If you've made a resolution that requires you to change your behavior -- eat less, move more, stop watching so much television, read more books, etc. The key to achieving success is to write it down, especially if losing weight is on your list.
"Putting a pen to paper and keeping a daily journal of meals and snacks is one of the best strategies of successful dieters," says Dr. Christopher J. Mosunic, a licensed clinical psychologist and registered dietitian at Greenwich Hospital in Greenwich, Connecticut, in a prepared statement. "Keeping a food diary is like exercise, it will always help you lose if you do it consistently." More importantly, the writing habit "is one of the top predictors of weight loss success," Mosunic adds.
Experts have found that journaling can help when you are trying to reverse behaviors because not only do they make you accountable (yes, you have to tell the truth) but they can help you identify behaviors that could be sabotaging your efforts. For instance, if you're keeping a log of the television shows you watch you may find that you're watching additional programs only because you're not turning the television off. Another example is that you may realize that you eat something sweet at 4 PM everyday when you may just be thirsty. By knowing these things which would just happen if you didn't consciously write them down you can take steps to change them. By seeing patterns in your behavior, you can determine ways to change that behavior.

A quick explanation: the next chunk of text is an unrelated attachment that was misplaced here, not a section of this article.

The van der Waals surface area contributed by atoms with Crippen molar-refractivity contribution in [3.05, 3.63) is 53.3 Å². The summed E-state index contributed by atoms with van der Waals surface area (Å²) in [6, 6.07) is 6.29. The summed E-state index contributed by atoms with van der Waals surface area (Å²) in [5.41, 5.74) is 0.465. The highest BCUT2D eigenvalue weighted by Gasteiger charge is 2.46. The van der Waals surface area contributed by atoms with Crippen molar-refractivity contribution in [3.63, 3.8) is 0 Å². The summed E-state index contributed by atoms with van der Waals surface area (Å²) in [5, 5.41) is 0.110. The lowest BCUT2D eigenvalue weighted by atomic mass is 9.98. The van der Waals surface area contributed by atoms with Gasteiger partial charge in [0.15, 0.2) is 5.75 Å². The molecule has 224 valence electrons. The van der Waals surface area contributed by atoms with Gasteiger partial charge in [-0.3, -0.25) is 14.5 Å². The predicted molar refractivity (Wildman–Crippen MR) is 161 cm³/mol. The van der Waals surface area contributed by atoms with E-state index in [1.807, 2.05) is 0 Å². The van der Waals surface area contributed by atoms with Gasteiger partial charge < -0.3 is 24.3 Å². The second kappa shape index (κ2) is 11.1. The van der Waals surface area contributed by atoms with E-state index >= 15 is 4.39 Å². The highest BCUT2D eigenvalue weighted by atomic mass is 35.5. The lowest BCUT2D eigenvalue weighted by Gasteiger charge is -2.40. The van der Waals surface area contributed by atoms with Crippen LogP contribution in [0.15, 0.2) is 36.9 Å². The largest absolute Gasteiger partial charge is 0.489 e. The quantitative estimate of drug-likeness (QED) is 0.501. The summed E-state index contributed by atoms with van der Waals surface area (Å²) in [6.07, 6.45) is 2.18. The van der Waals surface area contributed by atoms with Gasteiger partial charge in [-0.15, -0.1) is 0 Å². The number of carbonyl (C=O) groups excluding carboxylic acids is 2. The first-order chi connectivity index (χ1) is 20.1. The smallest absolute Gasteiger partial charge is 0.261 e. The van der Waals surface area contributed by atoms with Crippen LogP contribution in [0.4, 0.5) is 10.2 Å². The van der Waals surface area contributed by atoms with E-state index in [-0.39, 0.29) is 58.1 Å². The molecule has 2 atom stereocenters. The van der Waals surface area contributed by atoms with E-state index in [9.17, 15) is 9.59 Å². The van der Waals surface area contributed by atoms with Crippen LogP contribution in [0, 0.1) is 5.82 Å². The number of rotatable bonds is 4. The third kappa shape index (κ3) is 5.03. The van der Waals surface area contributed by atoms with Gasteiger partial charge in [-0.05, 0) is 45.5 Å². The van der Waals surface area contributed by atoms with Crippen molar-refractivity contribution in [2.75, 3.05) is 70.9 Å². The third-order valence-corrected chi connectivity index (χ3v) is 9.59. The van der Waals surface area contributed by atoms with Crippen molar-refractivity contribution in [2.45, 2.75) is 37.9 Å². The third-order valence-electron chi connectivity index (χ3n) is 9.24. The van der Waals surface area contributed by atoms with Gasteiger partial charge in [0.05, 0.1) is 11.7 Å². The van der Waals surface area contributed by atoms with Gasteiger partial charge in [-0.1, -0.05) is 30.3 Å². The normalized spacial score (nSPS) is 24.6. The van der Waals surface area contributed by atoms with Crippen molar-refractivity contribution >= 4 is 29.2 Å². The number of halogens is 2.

Recent studies found that people who blog, post to Facebook or tweet have success in whatever their goal is, especially weight loss. The reason why social media works could be because the accountability isn't just to you, it's to your peers and cyber-acquaintances. Either way, keep a journal to achieve your resolutions is easy with these steps from Dr. Mosunic:
Keep it simple. The best journals are easy to keep and understand. Dr. Mosunic keeps his own journals on Microsoft Word documents.
Write everything down. "It's part of the practice of just being responsible for what you consume [or do]," says Mosunic.
Share your journal. "It's always best to have someone who reads it," says Mosunic. Knowing that someone is cheering for you may help motivate you to do the right thing.
So if you have a resolution (or two or three...) in 2013, start writing so you can build on them in 2014. You can certainly use any paper journal or online document to do this, but there are lots of online journaling tools. One suggestion if losing (or gaining) weight is part of your new-year plan: try CalorieCount.com, one of our sister sites (we don't share an editorial affiliation, however). This site includes food-label and calorie information for thousands of food items. Signing up for a free account lets you keep an online food journal, and the site will keep track of your intake. You can also track a goal weight an log daily excercise.